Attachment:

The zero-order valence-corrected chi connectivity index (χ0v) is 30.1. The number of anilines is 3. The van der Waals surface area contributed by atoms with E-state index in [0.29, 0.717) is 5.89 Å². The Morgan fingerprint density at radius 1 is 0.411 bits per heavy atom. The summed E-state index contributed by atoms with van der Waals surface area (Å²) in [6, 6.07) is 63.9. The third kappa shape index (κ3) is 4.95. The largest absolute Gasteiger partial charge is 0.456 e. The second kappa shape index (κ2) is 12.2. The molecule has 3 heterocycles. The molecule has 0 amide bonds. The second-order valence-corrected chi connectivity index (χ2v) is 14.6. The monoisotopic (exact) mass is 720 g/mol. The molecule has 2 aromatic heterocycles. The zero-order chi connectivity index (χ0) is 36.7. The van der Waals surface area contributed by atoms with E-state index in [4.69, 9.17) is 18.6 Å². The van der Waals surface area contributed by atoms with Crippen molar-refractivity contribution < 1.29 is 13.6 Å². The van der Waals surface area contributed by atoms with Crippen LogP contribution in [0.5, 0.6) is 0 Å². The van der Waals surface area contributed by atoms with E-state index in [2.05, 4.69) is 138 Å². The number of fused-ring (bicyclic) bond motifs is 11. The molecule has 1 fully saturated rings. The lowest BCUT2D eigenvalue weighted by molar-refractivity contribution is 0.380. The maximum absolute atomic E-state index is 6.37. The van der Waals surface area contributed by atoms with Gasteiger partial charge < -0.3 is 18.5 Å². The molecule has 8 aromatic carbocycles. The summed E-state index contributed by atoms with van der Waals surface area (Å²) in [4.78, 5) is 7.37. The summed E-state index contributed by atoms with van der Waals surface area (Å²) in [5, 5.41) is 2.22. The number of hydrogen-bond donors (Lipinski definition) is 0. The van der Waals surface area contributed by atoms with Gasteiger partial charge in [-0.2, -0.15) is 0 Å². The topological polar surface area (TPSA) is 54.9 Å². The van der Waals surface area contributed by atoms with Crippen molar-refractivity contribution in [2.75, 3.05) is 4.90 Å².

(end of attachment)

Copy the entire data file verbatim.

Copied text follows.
The zero-order valence-corrected chi connectivity index (χ0v) is 30.1. The number of anilines is 3. The van der Waals surface area contributed by atoms with E-state index in [0.29, 0.717) is 5.89 Å². The Morgan fingerprint density at radius 1 is 0.411 bits per heavy atom. The summed E-state index contributed by atoms with van der Waals surface area (Å²) in [6, 6.07) is 63.9. The third kappa shape index (κ3) is 4.95. The largest absolute Gasteiger partial charge is 0.456 e. The second kappa shape index (κ2) is 12.2. The molecule has 3 heterocycles. The molecule has 0 amide bonds. The second-order valence-corrected chi connectivity index (χ2v) is 14.6. The monoisotopic (exact) mass is 720 g/mol. The molecule has 2 aromatic heterocycles. The zero-order chi connectivity index (χ0) is 36.7. The van der Waals surface area contributed by atoms with E-state index in [4.69, 9.17) is 18.6 Å². The van der Waals surface area contributed by atoms with Crippen molar-refractivity contribution < 1.29 is 13.6 Å². The van der Waals surface area contributed by atoms with Crippen LogP contribution in [0.5, 0.6) is 0 Å². The van der Waals surface area contributed by atoms with E-state index in [2.05, 4.69) is 138 Å². The number of fused-ring (bicyclic) bond motifs is 11. The molecule has 1 fully saturated rings. The lowest BCUT2D eigenvalue weighted by molar-refractivity contribution is 0.380. The maximum absolute atomic E-state index is 6.37. The van der Waals surface area contributed by atoms with Gasteiger partial charge < -0.3 is 18.5 Å². The molecule has 8 aromatic carbocycles. The summed E-state index contributed by atoms with van der Waals surface area (Å²) in [4.78, 5) is 7.37. The summed E-state index contributed by atoms with van der Waals surface area (Å²) in [5, 5.41) is 2.22. The number of hydrogen-bond donors (Lipinski definition) is 0. The van der Waals surface area contributed by atoms with Gasteiger partial charge in [-0.2, -0.15) is 0 Å². The topological polar surface area (TPSA) is 54.9 Å². The van der Waals surface area contributed by atoms with Crippen molar-refractivity contribution in [2.75, 3.05) is 4.90 Å².